Not Just For Magnets, Scarce Earths Also Crop Up

Not Just For Magnets, Scarce Earths Also Crop Up

Rare earth metals have been in the news a lot lately. Most of the notice these materials have received has had to do with their applications in the creation of permanent magnets. Ever since researchers first discovered how to create powerful, permanent magnets from rare earth metals in the 1970s and 1980s, they have become increasingly important for a wide variety of purposes.

While rare earths and compounds like neodymium that are derived from them are commonly used for the creation of magnets, there are other significant uses for them, too. One of the most important of these is the employment of a rare earth known as cerium to create special Radiation Glasses that stand up under even the harshest of ionizing radiation.

Cerium is, in fact, the most common of all rare earths, giving further lie to a name that many have noted is somewhat misleading. Cerium is found all over the globe, but it crops up in the greatest concentrations in places like China where other rare earths are also abundant.

Those who Buy Radiation Glasses from suppliers like health care equipment today will almost always find that cerium and other rare earths are used to create the products. As with other forms of glass treatment, the rare earth cerium is worked into the structure of the glass in a way that aims at preserving the transparency and other impressive and useful optical properties of the substance.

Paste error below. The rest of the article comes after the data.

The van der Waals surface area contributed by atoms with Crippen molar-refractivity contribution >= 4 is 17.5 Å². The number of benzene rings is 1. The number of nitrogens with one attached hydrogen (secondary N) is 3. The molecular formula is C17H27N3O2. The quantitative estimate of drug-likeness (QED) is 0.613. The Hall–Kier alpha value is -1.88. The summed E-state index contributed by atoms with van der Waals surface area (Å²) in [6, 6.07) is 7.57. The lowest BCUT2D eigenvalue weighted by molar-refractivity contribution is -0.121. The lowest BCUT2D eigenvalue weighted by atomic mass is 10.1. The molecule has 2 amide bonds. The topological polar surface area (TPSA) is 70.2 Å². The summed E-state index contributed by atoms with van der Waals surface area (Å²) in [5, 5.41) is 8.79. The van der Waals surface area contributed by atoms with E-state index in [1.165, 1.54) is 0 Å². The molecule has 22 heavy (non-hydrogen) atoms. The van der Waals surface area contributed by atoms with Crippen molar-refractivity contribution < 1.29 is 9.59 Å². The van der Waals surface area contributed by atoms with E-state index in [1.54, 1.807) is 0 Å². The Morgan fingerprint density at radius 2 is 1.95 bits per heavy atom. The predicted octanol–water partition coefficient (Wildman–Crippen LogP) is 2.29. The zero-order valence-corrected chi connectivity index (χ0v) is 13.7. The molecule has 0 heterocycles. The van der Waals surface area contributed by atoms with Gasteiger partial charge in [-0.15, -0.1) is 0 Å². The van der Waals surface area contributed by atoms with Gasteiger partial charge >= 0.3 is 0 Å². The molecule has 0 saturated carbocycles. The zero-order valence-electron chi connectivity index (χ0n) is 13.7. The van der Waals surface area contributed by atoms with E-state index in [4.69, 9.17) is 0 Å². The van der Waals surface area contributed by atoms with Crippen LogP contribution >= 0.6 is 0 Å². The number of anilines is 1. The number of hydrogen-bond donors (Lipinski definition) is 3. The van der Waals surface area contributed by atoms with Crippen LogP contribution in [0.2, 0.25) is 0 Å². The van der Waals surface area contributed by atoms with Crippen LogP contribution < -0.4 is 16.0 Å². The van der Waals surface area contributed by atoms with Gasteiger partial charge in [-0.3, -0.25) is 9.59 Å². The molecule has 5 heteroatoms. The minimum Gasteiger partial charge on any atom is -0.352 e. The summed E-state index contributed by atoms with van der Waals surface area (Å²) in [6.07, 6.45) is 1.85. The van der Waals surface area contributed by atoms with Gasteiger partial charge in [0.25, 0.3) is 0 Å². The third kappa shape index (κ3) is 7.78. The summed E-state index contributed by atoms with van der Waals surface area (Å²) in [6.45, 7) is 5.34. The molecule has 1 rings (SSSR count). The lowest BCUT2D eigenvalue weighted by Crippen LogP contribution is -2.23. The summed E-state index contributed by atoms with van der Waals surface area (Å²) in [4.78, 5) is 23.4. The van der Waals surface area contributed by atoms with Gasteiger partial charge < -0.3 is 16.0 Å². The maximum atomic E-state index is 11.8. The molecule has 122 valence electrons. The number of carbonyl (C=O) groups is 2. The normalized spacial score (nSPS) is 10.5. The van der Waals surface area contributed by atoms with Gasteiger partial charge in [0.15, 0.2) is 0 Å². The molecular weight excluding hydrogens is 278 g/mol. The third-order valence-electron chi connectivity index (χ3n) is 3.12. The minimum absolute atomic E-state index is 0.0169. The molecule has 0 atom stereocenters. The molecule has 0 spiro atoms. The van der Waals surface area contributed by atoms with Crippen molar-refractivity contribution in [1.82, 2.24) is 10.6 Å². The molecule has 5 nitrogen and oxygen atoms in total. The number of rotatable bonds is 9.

The Best Radiation Glasses will allow light transmission to a degree that almost matches that of entirely untreated glass. In virtually every case, though, being able to block harmful radiation will also entail a loss of some transmittance when it comes to particular wavelengths of visible light.

Most commonly, a loss of transmittance in the frequencies that are most visible as yellow light is to be expected. While this is not entirely desirable as an outcome in some applications, it can almost always be worked around in effective ways. In cases where it would be entirely unacceptable to lose transmittance across these wavelengths, manufacturers may instead look to other rare earth materials for usage in coatings and treatments.

In practice, though, cerium-treated glass is by far the most common of all of those that are designed to stand up to intense, ionizing radiation. Just as rare earths are important for the construction of powerful permanent magnets for use in a wide range of devices, their applications in treated, radiation-resistant optical glass are also significant.